It feels like, if not an old man’s movie, than at least a middle-aged man’s movie completely uninterested in the counterculture from the time it was made in and maybe it’s even appropriate that Jack Lemmon looks somewhat older than the 42 he’s supposed to be. Incidentally, if you ever wanted to see Jack Lemmon with his clothes off, well, this is the movie for you and while it’s not the most endearing character of his career Lemmon underplays things admirably, nailing every pause through each ounce of exasperation that he goes through. Even when his character begins to warm up he doesn’t overplay the matter, keeping it subtle. By the time the change comes, the viewer knows him well enough that it becomes apparent. Juliet Mills (who surprisingly goes topless during an early morning swim the couple takes) is continually delightful, full of life, full of vulnerability, expertly bringing to the film all the heart she can along with wonderful chemistry with Lemmon. As sweet as their relationship is, the film is easily stolen by Clive Revill as the ever-resourceful hotel director Carlo Carlucci, always with another solution to each problem that arises. Revill, an actor with hundreds of credits (including serving as the voice of the Emperor in the original version of THE EMPIRE STRIKES BACK) plays every single line and beat he has with pitch-perfect timing as if he was born for the sole purpose of saying such finely crafted dialogue. There’s not a dull moment whenever he speaks and the movie receives a small lift every time he reappears onscreen. It should also be said that there has rarely been an actor with a way of allowing the word ‘crap’ to roll off their tongue as he does here. The actor received a Golden Globe nomination (so did each of the other players involved as well as the film itself, for that matter) but if the film had been a success it’s easy to imagine that he would have been nominated for an Oscar as well. As U.S. state department representative J.J. Blodgett, familiar face Edward Andrews makes every moment he has near the end count and it feels like a small gift of masterful comic timing when he gets to play a scene with Revill. Their dialogue together pays off in a line from Andrews which for me may be the biggest laugh in the whole movie. The soundtrack is filled with lovely standards that perfectly go with this luxurious scenery, music arranged by Carlo Rustichelli who composed many films including Bava’s BLOOD AND BLACK LACE and KILL BABY KILL. Billy Wilder working with a cinematographer who shot for Argento and a music arranger who composed for Bava all set in one of the most beautiful locales I’ve ever seen. It’s like AVANTI! is some sort of nexus of the sort of filmmaking that I love all combined in one package.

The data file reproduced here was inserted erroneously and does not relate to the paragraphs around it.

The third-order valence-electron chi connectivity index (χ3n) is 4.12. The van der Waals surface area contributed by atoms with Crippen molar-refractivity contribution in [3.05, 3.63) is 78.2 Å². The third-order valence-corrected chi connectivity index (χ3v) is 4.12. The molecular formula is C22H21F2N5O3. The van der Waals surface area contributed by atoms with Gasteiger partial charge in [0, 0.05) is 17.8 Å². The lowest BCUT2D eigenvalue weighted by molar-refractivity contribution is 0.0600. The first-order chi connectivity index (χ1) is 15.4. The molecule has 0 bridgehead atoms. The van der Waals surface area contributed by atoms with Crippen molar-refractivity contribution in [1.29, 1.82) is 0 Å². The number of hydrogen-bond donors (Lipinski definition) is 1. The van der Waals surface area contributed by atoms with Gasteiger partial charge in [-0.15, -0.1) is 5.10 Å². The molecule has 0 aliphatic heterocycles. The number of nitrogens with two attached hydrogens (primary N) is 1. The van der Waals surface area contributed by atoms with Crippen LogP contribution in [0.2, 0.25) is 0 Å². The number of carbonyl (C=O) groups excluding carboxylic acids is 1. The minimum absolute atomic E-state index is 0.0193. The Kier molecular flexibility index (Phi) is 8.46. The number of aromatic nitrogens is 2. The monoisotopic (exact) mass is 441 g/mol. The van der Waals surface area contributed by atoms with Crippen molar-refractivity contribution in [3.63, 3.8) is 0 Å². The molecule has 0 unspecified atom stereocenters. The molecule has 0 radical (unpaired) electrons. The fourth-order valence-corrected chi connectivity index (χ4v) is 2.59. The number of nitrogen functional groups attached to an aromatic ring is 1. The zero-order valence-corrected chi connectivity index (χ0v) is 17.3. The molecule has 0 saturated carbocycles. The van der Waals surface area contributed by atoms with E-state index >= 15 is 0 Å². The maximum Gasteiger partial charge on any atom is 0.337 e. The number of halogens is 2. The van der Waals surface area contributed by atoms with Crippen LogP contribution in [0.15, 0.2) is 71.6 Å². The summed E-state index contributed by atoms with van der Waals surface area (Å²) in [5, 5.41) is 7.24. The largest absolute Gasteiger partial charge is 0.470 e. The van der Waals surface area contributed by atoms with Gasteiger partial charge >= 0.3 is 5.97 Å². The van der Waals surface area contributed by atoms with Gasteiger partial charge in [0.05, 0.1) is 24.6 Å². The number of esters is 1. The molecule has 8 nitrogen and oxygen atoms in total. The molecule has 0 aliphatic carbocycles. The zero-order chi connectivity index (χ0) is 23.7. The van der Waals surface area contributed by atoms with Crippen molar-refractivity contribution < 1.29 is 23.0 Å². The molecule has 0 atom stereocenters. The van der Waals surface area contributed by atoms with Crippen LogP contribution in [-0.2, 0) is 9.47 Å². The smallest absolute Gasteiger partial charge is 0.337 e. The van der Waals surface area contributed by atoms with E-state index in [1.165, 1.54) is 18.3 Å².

So the way this summer has gone for me isn’t very much to celebrate. I no longer have a car, I still don’t have a job, I definitely haven’t had any luck with certain women lately and there are plenty of nights where I have trouble falling asleep. A film like AVANTI! is filled with hope and sadness so I suppose it fills me with hope and sadness right now as well. In that sense I guess it’s the perfect film for me at this moment in time, with every vibrant frame that it contains making me feel a little better while at the same time causing me to wish all the more that I was somewhere else right now. Like on an island somewhere in Italy. But the way things are right now I guess I’m stuck here in Los Feliz with the hopeful and the bitter running through my head, one continually trying to overtake the other as I think about a few of those women out there, keeping myself up nights as I wonder just what the future holds. It’s kind of like a Billy Wilder movie in that sense, only nowhere near as compelling. At least I have something like AVANTI! to serve as a potent cocktail during those lazy August nights when I need it.

“Three hours for lunch?”

“Mr. Armbruster, here we do not rush to drug store for chicken sandwich and Coca-Cola. Here we take our time. We cook our pasta, we sprinkle our parmesan, we drink our wine, we make our love.”

“What do you do in the evening?”

“In the evening, we go home to our wives.”


Griff said...

I agree with much of which you say about this leisurely told, wistful and intermittently lovely comedy from 1972.